The product promises to be a faster, easier, hands-free extension of your smartphone, and they're not dorky looking either.

In a promotional video, VUZIX is used by a woman visiting a museum, a dentist and a lab technician -- all situations where you certainly wouldn't want to keep staring at your phone. The device has netted the company four International CES Innovation 2017 awards.

Related: Samsung Introduces Voice-Controlled Robot Vacuum

I often wear headphones, listening to music or an audiobook. That said, New York City is pretty noisy, and blocking out most sounds while I go about my business can be dangerous. This predicament is why I am excited about AfterShokz.

The company has a line of headphones that utilize bone conduction technology, so instead of plugging your ears, these headphones sit on top of your ears. The technology "produces sound via mini vibrations that travel through your cheekbones to your inner ears, bypassing your eardrums completely," according to the company's site.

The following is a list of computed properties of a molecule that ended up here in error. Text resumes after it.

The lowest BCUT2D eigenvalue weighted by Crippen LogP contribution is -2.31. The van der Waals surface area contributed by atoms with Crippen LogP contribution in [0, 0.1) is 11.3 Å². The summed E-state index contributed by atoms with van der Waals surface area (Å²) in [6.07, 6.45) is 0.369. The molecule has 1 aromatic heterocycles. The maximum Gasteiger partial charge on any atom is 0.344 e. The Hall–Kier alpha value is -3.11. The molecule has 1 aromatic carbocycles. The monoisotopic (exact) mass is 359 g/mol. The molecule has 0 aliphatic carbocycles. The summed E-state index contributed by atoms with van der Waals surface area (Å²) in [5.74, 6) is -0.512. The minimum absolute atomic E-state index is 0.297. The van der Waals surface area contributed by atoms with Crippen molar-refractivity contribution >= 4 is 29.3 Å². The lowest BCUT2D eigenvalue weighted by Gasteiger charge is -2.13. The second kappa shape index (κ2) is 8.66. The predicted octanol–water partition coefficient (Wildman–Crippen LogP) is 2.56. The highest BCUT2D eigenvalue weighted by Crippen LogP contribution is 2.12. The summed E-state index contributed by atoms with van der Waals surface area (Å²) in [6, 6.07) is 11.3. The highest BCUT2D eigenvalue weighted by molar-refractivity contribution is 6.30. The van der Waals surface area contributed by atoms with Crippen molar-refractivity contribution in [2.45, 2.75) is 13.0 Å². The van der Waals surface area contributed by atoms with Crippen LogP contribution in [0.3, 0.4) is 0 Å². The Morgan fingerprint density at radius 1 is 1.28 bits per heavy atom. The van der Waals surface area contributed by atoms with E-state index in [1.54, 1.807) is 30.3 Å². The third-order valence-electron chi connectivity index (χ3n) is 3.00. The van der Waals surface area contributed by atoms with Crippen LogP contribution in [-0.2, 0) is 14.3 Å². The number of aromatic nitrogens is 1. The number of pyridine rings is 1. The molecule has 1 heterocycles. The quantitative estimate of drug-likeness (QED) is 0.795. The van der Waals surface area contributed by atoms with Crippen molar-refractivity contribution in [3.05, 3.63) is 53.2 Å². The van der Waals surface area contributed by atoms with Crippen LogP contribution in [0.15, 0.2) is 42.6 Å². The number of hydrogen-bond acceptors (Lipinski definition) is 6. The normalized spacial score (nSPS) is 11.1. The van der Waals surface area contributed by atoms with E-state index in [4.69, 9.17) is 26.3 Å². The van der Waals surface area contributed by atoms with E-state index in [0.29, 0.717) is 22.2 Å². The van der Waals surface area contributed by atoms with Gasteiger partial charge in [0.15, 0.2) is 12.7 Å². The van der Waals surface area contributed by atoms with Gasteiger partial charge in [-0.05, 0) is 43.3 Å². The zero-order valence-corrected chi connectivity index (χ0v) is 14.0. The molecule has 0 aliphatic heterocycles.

I'll just have to wait and see how they sound.

It's easy to run wrong, and that can lead to injuries. While there are smart running shoes, FeetMe Sport looks like a more elegant solution. It's an insole that connects to your smartphone to track you as you run.

The company says the device will give you feedback on your stride power and pace, and make recommendations on how you can improve. It promises to be a "personal running coach."

With the rise of virtual reality, motion sickness -- when the brain processes movement while the body knows it's still -- is becoming more prominent. In one recent study, researchers found that more than half of participants felt ill playing a game with the Oculus Rift for 15 minutes.

Reliefband is a wearable device that provides relief for nausea. It does this by shooting pulses through the body that apparently prevent the feelings of nausea generated by the stomach from reaching the brain.

This second version of the device, which is making its debut at CES, is sleeker and features 10 intensity settings.

Related: 8 Groundbreaking Companies and Products Turning 10 in 2017

When you were a kid and imagined having superpowers, was one of them the ability to see through walls? Vayyar Imaging may just deliver on that dream with Walabot, a 3-D imaging sensor that attaches to the back of smartphones.